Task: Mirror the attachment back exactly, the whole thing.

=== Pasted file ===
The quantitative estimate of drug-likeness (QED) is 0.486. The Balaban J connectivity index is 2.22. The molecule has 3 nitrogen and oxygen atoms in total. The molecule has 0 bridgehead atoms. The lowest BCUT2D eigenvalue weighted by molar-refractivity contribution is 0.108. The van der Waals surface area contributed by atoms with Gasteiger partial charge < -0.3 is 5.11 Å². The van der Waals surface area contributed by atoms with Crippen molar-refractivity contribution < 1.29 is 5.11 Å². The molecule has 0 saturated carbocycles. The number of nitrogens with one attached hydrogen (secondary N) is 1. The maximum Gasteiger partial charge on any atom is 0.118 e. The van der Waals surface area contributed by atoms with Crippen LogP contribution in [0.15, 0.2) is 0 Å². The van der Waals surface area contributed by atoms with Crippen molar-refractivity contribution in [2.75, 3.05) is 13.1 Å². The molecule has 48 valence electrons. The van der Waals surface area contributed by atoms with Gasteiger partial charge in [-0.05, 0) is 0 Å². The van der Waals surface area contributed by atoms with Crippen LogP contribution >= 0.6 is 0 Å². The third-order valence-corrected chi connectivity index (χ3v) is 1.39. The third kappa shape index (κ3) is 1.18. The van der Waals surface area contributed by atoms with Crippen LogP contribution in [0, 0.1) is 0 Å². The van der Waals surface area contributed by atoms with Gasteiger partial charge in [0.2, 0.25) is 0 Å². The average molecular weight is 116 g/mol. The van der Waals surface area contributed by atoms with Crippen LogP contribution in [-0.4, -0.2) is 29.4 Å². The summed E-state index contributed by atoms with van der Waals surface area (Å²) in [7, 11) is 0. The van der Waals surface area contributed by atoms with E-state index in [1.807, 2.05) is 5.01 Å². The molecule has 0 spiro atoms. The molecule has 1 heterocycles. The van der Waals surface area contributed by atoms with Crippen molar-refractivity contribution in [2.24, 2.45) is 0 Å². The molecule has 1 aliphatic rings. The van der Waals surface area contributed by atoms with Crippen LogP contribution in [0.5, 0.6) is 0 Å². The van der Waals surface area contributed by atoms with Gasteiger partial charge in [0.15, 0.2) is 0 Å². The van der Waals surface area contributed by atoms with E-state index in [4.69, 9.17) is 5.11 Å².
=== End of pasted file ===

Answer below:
The quantitative estimate of drug-likeness (QED) is 0.486. The Balaban J connectivity index is 2.22. The molecule has 3 nitrogen and oxygen atoms in total. The molecule has 0 bridgehead atoms. The lowest BCUT2D eigenvalue weighted by molar-refractivity contribution is 0.108. The van der Waals surface area contributed by atoms with Gasteiger partial charge < -0.3 is 5.11 Å². The van der Waals surface area contributed by atoms with Crippen molar-refractivity contribution < 1.29 is 5.11 Å². The molecule has 0 saturated carbocycles. The number of nitrogens with one attached hydrogen (secondary N) is 1. The maximum Gasteiger partial charge on any atom is 0.118 e. The van der Waals surface area contributed by atoms with Crippen LogP contribution in [0.15, 0.2) is 0 Å². The van der Waals surface area contributed by atoms with Crippen molar-refractivity contribution in [2.75, 3.05) is 13.1 Å². The molecule has 48 valence electrons. The van der Waals surface area contributed by atoms with Gasteiger partial charge in [-0.05, 0) is 0 Å². The van der Waals surface area contributed by atoms with Crippen LogP contribution >= 0.6 is 0 Å². The third-order valence-corrected chi connectivity index (χ3v) is 1.39. The third kappa shape index (κ3) is 1.18. The van der Waals surface area contributed by atoms with Crippen LogP contribution in [0, 0.1) is 0 Å². The van der Waals surface area contributed by atoms with Gasteiger partial charge in [0.2, 0.25) is 0 Å². The average molecular weight is 116 g/mol. The van der Waals surface area contributed by atoms with Crippen LogP contribution in [-0.4, -0.2) is 29.4 Å². The summed E-state index contributed by atoms with van der Waals surface area (Å²) in [7, 11) is 0. The van der Waals surface area contributed by atoms with E-state index in [1.807, 2.05) is 5.01 Å². The molecule has 0 spiro atoms. The molecule has 1 heterocycles. The van der Waals surface area contributed by atoms with Crippen molar-refractivity contribution in [2.24, 2.45) is 0 Å². The molecule has 1 aliphatic rings. The van der Waals surface area contributed by atoms with Crippen LogP contribution in [0.5, 0.6) is 0 Å². The van der Waals surface area contributed by atoms with Gasteiger partial charge in [0.15, 0.2) is 0 Å². The van der Waals surface area contributed by atoms with E-state index in [4.69, 9.17) is 5.11 Å².